Family who lost 20-year-old son opens up about his legacy on National Donor Day

Alex Encila of Bothell loved helping others. He also tried to inspire those around him, whether it was through music or his love of travel.

“He’s a happy boy. He’s always positive,” said mother Annabelle Encila Pendon.

While exercising one day, he hit his head on the floor when he missed landing a plyometric box jump. His life was tragically cut short at just 20 years old.

Through their grief, Alex Encila’s mother and his stepdad, Joe Pendon, found some comfort. They made the decision to donate his organs to help others.

They spoke up about the importance of organ donation on National Donor Day, which is dedicated to spreading awareness about organ, eye and tissue donation. National Donor Day also happens to fall on Valentine’s Day, the day before Alex Encila would have turned 22.

“I thought, ‘I will see him through others.’ Basically, with his gift, he will live on,” Encila Pendon said.

His gift included 11 tissue grafts; six organs, including his heart, kidneys, liver, lungs and pancreas; and two corneas.

“He was always out there willing to help people, and I think that’s what he would always want to do because that’s his nature,” Joe Pendon said.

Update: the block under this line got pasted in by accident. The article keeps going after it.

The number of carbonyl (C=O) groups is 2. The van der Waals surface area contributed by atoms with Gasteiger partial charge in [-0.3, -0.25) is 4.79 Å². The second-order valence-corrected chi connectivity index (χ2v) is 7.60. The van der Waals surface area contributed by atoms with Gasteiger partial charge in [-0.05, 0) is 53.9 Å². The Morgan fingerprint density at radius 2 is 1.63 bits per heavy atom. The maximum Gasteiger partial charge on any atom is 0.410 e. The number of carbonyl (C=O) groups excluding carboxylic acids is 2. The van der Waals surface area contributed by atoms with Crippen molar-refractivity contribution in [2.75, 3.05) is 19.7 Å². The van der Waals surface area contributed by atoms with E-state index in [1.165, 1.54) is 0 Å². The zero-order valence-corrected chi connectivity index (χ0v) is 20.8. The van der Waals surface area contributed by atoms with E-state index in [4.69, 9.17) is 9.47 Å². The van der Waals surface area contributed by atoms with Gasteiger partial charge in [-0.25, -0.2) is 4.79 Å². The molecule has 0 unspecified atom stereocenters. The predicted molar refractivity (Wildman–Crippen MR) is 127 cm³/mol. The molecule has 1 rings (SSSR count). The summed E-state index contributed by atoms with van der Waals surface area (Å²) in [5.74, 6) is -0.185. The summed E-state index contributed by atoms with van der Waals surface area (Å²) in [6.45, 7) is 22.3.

It was all made possible with the help of LifeNet Health in Renton, which is the only full-service tissue bank in the Northwest.

“You can make a significant difference in someone’s life after we’ve lived ours and leave a legacy for family and friends to be proud of,” said Chandler Brownlee.

Brownlee, general manager with LifeNet Health, said 1 in 20 Americans will need some type of tissue transplant in their lifetime.

“It’s very important. They could be lifesaving and health-restoring,” Brownlee said.

Alex Encila’s family hopes to meet his recipients one day. They’ve already received a thank-you letter from the person who got his lungs.

“I was very emotional because they were thankful. And they told me because of Alex, they would be able to see his grandkids,” said Encila Pendon.

True to his nature, Alex Encila is still helping others — with his final gift.

You can register to become a donor at the Department of Motor Vehicles or online at